Thursday, May 3, 1:00 -2:00 pm:

Conservation TKO: How to Punch Above Your Weight (Cecil Land Trust)

Think you need a big staff and budget to pull off big projects? Think again.

With the right partners, land trusts with smart, creative leadership, deep and trusting local roots, and a lot of passion can really punch above their weight in the water quality world. More than 20 years ago, Cecil Land Trust punched above its weight in successfully protecting Garrett Island, the sentinel of the Susquehanna Valley. More recently, leveraging the right relationships in the right places, Cecil Land Trust found the right partners and funding to help restore streams draining thousands of acres of farm and forest land in Little Elk and North East Creeks in Cecil County.…all while still hiring its first ED.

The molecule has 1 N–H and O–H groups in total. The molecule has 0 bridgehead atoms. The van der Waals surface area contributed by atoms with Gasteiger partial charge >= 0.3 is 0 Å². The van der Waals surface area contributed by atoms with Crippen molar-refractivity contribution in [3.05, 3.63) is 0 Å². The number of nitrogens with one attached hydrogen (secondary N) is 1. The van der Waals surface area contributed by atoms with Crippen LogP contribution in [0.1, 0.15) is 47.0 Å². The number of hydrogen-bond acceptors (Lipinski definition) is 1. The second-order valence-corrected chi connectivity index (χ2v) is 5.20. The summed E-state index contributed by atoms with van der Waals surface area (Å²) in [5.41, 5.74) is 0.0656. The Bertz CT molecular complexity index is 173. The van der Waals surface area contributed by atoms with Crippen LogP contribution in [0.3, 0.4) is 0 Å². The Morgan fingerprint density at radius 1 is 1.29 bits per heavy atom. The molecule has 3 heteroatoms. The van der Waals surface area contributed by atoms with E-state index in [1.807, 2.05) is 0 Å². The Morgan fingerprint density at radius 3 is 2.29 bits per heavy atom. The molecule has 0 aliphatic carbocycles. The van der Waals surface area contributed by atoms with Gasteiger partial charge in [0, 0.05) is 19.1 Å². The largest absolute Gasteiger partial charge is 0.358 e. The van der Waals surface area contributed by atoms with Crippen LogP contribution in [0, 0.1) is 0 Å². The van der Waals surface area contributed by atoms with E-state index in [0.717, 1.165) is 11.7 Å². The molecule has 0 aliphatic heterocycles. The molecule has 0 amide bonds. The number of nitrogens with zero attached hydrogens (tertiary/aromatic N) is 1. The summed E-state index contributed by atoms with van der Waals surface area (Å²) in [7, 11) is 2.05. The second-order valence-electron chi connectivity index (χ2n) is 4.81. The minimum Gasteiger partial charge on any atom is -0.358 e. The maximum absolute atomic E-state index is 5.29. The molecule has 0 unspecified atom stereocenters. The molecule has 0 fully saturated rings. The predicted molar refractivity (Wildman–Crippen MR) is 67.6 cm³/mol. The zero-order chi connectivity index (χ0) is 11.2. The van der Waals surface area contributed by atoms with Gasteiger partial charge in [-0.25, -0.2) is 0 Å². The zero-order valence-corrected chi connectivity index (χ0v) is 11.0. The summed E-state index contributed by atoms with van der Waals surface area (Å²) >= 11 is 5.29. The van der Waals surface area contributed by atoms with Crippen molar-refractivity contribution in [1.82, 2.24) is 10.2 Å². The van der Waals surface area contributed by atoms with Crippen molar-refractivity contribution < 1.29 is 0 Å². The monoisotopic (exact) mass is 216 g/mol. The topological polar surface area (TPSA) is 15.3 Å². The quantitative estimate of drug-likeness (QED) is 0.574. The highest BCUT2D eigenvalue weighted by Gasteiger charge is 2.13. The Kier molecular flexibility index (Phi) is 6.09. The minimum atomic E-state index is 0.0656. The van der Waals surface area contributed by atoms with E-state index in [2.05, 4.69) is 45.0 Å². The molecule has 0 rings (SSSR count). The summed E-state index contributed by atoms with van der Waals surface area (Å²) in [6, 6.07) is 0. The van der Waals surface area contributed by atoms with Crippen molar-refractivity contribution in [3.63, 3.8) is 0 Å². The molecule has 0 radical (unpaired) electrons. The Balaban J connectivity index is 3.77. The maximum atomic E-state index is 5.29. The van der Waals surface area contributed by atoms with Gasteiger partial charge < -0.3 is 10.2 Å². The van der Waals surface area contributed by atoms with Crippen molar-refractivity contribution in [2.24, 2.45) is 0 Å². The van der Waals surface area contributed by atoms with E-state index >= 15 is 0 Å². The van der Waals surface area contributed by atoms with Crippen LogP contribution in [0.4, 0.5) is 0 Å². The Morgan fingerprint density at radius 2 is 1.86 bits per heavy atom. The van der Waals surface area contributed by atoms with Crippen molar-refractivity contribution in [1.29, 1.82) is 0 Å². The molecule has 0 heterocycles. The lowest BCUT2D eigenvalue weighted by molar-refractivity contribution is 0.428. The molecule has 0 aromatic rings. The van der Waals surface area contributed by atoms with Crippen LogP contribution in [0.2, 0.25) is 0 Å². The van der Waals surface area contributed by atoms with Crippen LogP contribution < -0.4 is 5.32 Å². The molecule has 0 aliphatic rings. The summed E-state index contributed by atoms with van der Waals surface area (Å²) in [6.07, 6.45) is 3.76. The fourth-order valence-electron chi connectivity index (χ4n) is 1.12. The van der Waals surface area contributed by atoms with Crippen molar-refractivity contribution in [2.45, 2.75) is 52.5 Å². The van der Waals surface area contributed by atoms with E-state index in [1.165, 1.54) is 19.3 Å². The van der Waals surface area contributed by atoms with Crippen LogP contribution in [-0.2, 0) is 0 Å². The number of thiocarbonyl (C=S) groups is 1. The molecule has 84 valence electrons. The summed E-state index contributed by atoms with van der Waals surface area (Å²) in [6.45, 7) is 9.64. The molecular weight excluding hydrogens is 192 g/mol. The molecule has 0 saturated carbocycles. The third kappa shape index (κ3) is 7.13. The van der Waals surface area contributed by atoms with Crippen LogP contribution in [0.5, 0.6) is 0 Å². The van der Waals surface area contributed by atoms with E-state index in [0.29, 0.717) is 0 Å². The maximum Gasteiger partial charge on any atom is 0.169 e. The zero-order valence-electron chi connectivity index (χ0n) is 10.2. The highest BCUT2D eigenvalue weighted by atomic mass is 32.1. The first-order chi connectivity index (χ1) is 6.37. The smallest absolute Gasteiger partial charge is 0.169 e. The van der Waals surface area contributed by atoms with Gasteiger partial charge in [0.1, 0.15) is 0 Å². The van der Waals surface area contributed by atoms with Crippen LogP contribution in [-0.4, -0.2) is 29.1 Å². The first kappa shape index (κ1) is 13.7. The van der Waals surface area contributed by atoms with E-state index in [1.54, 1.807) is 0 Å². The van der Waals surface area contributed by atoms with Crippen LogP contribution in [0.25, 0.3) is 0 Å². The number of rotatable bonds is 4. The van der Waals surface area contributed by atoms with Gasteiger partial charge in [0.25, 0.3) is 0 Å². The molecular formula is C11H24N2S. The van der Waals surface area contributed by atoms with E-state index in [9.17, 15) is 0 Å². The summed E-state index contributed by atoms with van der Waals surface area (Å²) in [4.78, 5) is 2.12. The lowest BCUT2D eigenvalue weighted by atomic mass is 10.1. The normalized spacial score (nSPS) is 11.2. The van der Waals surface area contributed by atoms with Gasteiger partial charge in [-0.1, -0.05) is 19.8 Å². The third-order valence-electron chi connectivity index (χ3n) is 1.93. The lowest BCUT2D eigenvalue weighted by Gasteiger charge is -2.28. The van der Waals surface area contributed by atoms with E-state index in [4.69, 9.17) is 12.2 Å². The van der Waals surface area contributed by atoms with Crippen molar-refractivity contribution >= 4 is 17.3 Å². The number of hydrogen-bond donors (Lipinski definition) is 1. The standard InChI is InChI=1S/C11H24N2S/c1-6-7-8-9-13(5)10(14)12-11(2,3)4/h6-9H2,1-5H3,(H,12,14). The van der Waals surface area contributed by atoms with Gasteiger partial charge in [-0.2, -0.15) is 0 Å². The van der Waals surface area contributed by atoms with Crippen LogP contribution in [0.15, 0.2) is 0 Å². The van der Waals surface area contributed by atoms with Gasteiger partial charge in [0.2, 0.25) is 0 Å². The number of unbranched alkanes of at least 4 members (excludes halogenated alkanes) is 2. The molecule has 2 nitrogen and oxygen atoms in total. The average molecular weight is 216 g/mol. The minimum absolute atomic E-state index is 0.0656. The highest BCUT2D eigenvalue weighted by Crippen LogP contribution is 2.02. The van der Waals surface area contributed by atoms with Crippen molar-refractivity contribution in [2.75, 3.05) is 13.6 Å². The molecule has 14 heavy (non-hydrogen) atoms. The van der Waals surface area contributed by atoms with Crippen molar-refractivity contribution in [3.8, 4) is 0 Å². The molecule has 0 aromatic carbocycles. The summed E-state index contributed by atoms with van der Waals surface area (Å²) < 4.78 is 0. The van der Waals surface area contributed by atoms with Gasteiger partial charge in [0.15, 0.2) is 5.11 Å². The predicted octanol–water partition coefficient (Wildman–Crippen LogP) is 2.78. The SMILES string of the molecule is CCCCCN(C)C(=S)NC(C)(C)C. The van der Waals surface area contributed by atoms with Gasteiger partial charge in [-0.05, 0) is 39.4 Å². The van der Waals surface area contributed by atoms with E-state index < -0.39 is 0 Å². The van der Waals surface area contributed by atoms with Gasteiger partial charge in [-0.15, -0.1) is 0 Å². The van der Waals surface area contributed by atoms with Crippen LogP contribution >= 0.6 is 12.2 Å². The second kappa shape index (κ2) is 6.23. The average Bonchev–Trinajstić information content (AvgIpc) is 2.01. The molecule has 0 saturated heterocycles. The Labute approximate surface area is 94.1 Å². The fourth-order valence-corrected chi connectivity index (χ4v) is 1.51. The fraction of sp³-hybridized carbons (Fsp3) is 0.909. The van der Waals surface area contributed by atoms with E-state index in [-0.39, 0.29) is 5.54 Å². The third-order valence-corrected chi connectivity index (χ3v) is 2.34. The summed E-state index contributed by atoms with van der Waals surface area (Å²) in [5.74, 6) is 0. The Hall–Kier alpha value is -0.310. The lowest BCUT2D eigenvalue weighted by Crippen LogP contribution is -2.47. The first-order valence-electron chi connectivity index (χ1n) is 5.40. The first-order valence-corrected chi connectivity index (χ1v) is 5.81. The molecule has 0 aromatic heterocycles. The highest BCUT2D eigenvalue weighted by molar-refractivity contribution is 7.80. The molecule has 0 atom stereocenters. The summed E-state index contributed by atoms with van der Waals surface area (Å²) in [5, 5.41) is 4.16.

What’s Good for the Goose is Good for the…Water (Piedmont Environmental Council)

Ever wonder how we’re going to truly restore clean water? One land trust has an answer: Relentless. Incrementalism. That is, the simple principle of stick-to-it-ive-ness. (Ok, admit it: it’s sexier than it seems at first). Learn how a sustained effort in Virginia’s Goose Creek watershed, evolved strategically and responsively over years, has become increasingly savvy about protecting and restoring water—and how it has achieved a staggering amount of success, with more on the horizon.


Registration is free, but required. (Registration details here). For questions or more information, contact Jennifer Miller Herzog, jmillerherzog@lta.org.